Amazon

Today, I was looking back over some of my earliest attempts at making money from blogging. I realised that this month marks 10 years of me using Amazons Associates Program.

How I Started Making Money with Amazons Affiliate Program

I first heard about Amazon’s Affiliate program in April 2003. I had been blogging for 6 months and was beginning to realise that this new hobby of mine was going to cost me a little money (for hosting, design etc).

I was newly married at the time and on a very tight budget. I realised that if I wanted to keep blogging, I needed to find a way for my blogs to pay for themselves. So began my hunt for ways to do just that.

I began to experiment with two methods of making money from my blogs – Google’s AdSense program and Amazon’s Affiliate program.

Of the two, AdSense has certainly earned significantly more money – however, Amazon’s Affiliate program has also been an important income stream.

13 Years and $600,000 later…

I’d love to be able to calculate exactly how much I’ve earned from Amazon in that time but their current reporting system only goes back as far as 2008.

However – in 2012 (after doing some reconstructing of my earnings) I put together the following chart of my earnings to that point (the years 2003-2007 are based upon earnings numbers mentioned in previous posts here on ProBlogger but are not exact).

the-ultimate-guide-to-making-money-with-the-amazon-affiliate-program-affiliate-marketing

Since 2012 I have placed less emphasis on Amazon so things have dropped off a little but I’m still tracking in the range of $50,000 to $60,000 per year from Amazon and overall I estimate my Amazon earnings, since 2003, are around the $600,000 mark (USD). Note: this figure was updated in March 2016.

So while it’s nowhere near my #1 income stream Amazon’s Affiliate program has certainly been important to me.

Note: I share my other income streams (there are 12) and how I added them one by one in this post and in this follow-up post I share more detail of a breakdown of how the income streams rank.

I share these results not because I’m the biggest Amazon Affiliate going around. I have no doubt I’m in the middle of the pack and that there are a lot bigger than me*. I share these results because, over the years, I’ve heard many bloggers write off the Amazon Affiliate program as not being worth the time.

*I make this assumption based upon the fact that I’ve never ever been contacted by Amazon directly and I know a few other affiliates who have regular contact with Amazon and who’ve been assigned account managers over the years because they do so well from the program.

Why Many People Don’t Use the Amazon Affiliate Program (and Why I DO)

The usual reasons I hear people giving for not being an Amazon affiliate include:

  • The commissions are too small. They start at 4% and for most products can go as high as 8% depending upon how many products you see sold.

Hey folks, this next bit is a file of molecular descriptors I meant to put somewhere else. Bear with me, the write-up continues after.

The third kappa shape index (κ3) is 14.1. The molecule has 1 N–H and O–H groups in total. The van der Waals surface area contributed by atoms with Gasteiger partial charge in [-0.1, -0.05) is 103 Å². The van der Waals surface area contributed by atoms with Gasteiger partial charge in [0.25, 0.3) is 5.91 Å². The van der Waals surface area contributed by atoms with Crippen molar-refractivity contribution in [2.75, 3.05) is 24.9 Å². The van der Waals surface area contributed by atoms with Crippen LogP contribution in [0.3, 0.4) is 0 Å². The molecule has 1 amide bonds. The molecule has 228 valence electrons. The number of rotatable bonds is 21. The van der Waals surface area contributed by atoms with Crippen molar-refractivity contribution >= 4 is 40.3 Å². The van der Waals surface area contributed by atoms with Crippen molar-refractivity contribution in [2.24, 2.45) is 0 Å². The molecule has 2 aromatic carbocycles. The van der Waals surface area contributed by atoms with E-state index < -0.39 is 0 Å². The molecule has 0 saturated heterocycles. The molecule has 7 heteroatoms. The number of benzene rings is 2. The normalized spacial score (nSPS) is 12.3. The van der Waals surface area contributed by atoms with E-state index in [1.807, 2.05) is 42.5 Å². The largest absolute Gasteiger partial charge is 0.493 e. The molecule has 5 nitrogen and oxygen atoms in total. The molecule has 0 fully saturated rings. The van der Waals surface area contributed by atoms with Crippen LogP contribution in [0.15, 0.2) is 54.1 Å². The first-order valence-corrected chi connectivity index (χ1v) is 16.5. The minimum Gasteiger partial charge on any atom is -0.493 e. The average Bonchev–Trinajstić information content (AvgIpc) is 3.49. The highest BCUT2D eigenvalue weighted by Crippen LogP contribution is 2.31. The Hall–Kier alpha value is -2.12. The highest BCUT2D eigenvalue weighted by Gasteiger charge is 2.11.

• Because most people on Amazon buy low priced products like books, so 4% of a $10 product doesn’t add up to a worthwhile commission.
  • Because people have to make a purchase from you within 24 hours otherwise your affiliate cookie stops working.

The above reasons are all valid. There are other options that pay higher commissions (although not so many for the type of products Amazon sells), you can promote higher value products and there are programs that have longer cookies… but there are also some things I like about Amazon.

In 2007 I wrote a post titled 9 Reasons Why I AM an Amazon Affiliate and while the post is old, most of the points still are relevant today.

The main reasons I still am an Amazon Affiliate (apart from the obvious fact that it converts for me) are:

  • Amazon is a trusted brand– everyone knows Amazon. If someone were going to buy online, Amazon would have to be one of the safest options.
  • Commissions on higher value products – while 4% on a book isn’t a high commission, if you promote a high value product (like a camera) the commission can be decent.
  • People buy more than one item at a time– when you send someone to Amazon you earn a commission on whatever they buy, whether they end up buying what you sent them to or not. Many people load up their cart with numerous items so commissions can add up.
  • Easy integration– Amazon provides some good tools and widgets to help you integrate the sales channel into your website.
  • Holidays are boom times– Amazon runs some good seasonal sales. Thanksgiving to Christmas can be a particularly profitable time to promote.
  • Amazon has a wide array of products– Amazon is so much more than books these days. There are so many promotional options that most niches would probably find something relevant to their audience.

Obviously I’ll never argue that Amazon’s Affiliate program (or any other income stream for that matter) is perfect for every blog – but I do think it is worth considering.

How to Make Money with Amazon’s Affiliate Program

Here’s how to make money from Amazon’s Affiliate program (I’ll dig into each below).

  1. Build Traffic to your Blog
  2. Build Loyalty and Trust with Your Readers
  3. Think about the Intent of your Readers
  4. Find Relevant Products to Promote
  5. Get People in the Door at Amazon
  6. Use Social Proof with Best Seller lists
  7. Use Reader Reviews
  8. Make Genuine Recommendations
  9. Share Informational Links
  10. Share Contextual Links
  11. Promote Specials, Promotions and Discounts
  12. Share multiple affiliate links per post
  13. Link images to Amazon
  14. Use Buy Now Buttons
  15. Consider Multiple Promotions per Campaign
  16. Focus Upon the Holidays
  17. Promote Related Products
  18. Promote Pre-Orders
  19. Track your Promotions
  20. Small Ticket Items Can Add Up Quick
  21. Big Ticket Items are the Cream on Top

 

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